The invention will now be described in detail with respect to specific preferred embodiments thereof, it being understood that these examples are intended to be illustrative only and the invention is not intended to be limited to the materials, conditions, or process parameters recited herein. All percentages and parts are by weight unless otherwise indicated. In addition, unless otherwise indicated, the thickness of the various layers including the blocking layer was determined using SIMS (surface ionization mass spectroscopy). In this case, an oxygen plasma (O+) was used to burn the undercoat layer until the substrate was detected, and the depth of the coating was then measured using profilometry.

EXAMPLE 1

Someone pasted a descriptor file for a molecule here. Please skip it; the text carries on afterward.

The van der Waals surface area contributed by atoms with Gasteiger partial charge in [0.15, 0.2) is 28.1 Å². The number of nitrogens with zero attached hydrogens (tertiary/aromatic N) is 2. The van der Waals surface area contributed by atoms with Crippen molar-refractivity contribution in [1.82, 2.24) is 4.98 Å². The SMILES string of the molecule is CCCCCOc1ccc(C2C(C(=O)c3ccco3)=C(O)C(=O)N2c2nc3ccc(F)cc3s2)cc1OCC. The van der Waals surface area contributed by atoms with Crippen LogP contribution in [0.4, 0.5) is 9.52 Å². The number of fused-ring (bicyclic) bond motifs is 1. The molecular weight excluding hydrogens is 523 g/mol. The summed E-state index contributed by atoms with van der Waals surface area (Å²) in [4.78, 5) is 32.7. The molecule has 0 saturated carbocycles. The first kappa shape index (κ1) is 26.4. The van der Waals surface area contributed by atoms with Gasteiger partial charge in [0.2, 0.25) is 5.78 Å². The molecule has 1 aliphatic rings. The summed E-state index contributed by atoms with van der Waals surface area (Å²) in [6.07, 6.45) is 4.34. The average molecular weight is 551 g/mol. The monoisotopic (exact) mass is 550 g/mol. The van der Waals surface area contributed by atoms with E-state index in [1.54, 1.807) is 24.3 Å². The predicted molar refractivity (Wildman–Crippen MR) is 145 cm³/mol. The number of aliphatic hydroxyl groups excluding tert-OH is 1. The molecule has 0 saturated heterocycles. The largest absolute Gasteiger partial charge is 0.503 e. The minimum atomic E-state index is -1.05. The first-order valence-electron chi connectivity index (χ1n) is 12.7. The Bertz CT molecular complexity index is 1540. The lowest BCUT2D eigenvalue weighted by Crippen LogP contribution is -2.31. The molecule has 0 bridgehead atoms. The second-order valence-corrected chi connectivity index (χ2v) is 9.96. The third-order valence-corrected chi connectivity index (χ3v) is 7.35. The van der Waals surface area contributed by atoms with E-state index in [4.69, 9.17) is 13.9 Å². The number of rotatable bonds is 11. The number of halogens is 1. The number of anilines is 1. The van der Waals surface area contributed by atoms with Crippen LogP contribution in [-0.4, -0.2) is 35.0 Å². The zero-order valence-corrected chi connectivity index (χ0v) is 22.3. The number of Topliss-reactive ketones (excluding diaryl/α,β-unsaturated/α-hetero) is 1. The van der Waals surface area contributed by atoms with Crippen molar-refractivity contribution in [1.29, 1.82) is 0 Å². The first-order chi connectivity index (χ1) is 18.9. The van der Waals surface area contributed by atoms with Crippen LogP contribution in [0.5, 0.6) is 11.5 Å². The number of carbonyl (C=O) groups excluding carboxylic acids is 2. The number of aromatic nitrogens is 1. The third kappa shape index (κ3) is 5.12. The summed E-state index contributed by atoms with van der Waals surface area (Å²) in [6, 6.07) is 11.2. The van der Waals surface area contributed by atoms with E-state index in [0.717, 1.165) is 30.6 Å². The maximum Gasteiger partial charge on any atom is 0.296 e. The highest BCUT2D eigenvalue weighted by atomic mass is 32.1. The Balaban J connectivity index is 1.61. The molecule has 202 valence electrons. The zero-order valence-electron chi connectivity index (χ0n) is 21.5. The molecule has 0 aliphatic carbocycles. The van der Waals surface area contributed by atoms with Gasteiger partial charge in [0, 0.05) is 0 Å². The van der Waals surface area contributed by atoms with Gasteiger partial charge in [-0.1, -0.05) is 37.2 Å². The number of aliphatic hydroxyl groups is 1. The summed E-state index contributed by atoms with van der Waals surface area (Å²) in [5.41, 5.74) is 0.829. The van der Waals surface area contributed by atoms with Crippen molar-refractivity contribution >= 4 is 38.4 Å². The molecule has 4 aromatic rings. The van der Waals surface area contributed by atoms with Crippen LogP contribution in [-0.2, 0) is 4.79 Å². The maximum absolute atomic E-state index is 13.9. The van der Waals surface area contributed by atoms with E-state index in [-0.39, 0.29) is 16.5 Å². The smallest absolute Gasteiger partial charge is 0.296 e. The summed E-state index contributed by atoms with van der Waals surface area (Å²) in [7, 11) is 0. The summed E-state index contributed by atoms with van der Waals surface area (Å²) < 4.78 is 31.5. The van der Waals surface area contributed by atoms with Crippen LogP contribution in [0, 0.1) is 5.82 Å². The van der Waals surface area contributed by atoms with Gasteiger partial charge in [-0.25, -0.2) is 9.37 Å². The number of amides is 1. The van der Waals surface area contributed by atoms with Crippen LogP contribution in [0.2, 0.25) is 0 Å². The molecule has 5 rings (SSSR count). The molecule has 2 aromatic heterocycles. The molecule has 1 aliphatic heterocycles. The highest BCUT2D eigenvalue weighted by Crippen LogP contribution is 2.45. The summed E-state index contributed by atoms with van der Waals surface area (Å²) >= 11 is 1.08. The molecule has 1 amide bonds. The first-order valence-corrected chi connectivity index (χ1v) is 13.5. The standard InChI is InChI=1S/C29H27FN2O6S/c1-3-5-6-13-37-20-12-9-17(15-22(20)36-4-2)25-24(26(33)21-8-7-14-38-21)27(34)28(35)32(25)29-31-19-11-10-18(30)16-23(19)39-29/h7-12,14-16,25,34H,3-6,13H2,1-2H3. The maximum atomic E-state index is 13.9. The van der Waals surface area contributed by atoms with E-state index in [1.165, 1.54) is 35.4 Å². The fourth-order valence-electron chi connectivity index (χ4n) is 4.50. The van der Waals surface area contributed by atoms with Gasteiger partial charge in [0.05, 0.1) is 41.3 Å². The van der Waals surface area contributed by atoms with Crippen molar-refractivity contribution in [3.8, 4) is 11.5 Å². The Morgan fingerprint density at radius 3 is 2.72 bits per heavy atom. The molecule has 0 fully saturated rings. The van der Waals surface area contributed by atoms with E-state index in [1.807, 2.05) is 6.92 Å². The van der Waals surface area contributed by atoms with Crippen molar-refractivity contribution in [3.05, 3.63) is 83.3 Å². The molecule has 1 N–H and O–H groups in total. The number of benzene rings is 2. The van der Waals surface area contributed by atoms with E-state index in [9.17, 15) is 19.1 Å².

A photoreceptor was prepared by forming coatings using conventional techniques on a substrate comprising a vacuum deposited titanium/zirconium layer on a polyethylene terephthalate film. The first barrier coating is a coating of this invention and was formed by dissolving 0.1 g of VITON E45™ resin and 0 g of DIAK III™ in 9 g of methyl isobutyl ketone followed by coating with a 0.25 mil Bird Bar applicator. The film was dried at 150° C. for 5 minutes resulting in a dried thickness of 0.15 micrometers. The second optional coating was an adhesive layer of polyester resin (49,000 adhesive, available from E. I. duPont de Nemours & Co.) having a thickness of 0.005 micron (50 Angstroms). The second optional coating composition was applied using a 0.5 mil bar and the resulting coating was cured in a forced air oven for 10 minutes. This adhesive interface layer was thereafter coated with a photogenerating layer containing 40 percent by volume hydroxygallium phthalocyanine and 60 percent by volume of a block copolymer of styrene (82 percent)/4-vinyl pyridine (18 percent) having a molecular weight of 11,000. This photogenerator coating composition was prepared by dissolving 1.5 g of the block copolymer of styrene/4-vinyl pyridine in 42 ml of toluene. To this solution was added 1.33 g of hydroxygallium phthalocyanine and 300 g of 1/8 inch diameter stainless steel shot. This mixture was then placed on a ball mill for 20 hours. The resulting slurry was thereafter applied to the adhesive interface with a Bird applicator to form a layer having a wet thickness of 0.25 mil. This layer was dried at 135° C. for 5 minutes in a forced air oven to form a photogenerating layer having a dry thickness of 0.4 micrometer. The next applied layer was a transport layer which was formed by using a Bird coating applicator to apply a solution containing one gram of N,N'-diphenyl-N,N'-bis(3-methylphenyl)-(1,1'-biphenyl)-4,4'-diamine and one gram of polycarbonate resin poly(4,4'-isopropylidene-diphenylene carbonate (available as MAKROLON-™ from Farbenfabricken Bayer A.G.) dissolved in 11.5 g of methylene chloride solvent. The N,N'-diphenyl-N,N'-bis(3-methylphenyl)-(1,1'-biphenyl)-4,4'-diamine is an electrically active aromatic diamine charge transport small molecule whereas the polycarbonate resin is an electrically inactive film forming binder. The coated device was dried at 80° C. for half an hour in a forced air oven to form a dry 25 micrometer thick charge transport layer The device of Example 1 was tested for xerographic sensitivity and cyclic stability. The photoreceptor device was mounted on a cylindrical aluminum drum substrate which was rotated on a shaft of a scanner. The photoreceptor was charged by a corotron mounted along the periphery of the drum. The surface potential was measured as a function of time by capacitively coupled voltage probes placed at different locations around the shaft. The probes were calibrated by applying known potentials to the drum substrate. The photoreceptor on the drum was exposed by a light source located at a position near the drum downstream from the corotron. As the drum was rotated, the initial (pre-exposure) charging potential was measured by voltage probe 1. Further rotation leads to the exposure station, where the photoreceptor was exposed to monochromatic radiation of known intensity. The photoreceptor was erased by a light source located at a position upstream of charging. The measurements made included charging of the photoreceptor in a constant current and voltage mode. The photoreceptor was charged to a negative polarity corona. As the drum was rotated, the initial charging potential was measured by voltage probe 1. Further rotation leads to the exposure station, where the photoreceptor was exposed to monochromatic radiation of known intensity. The surface potential after exposure was measured by voltage probes 2 and 3. The photoreceptor was finally exposed to an erase lamp of appropriate intensity and any residual potential was measured by voltage probe 4. The process was repeated with the magnitude of the exposure automatically changed during the next cycle. The photodischarge characteristics was obtained by plotting the potentials at voltage probes 2 and 3 as a function of light exposure. The charge acceptance and dark decay were also measured in the scanner. The background voltage at about 6 ergs/cm2, the residual voltage after about 4,000 cycles, and the residual voltage after about 10,000 cycles were also measured. The test results are shown in Table 1.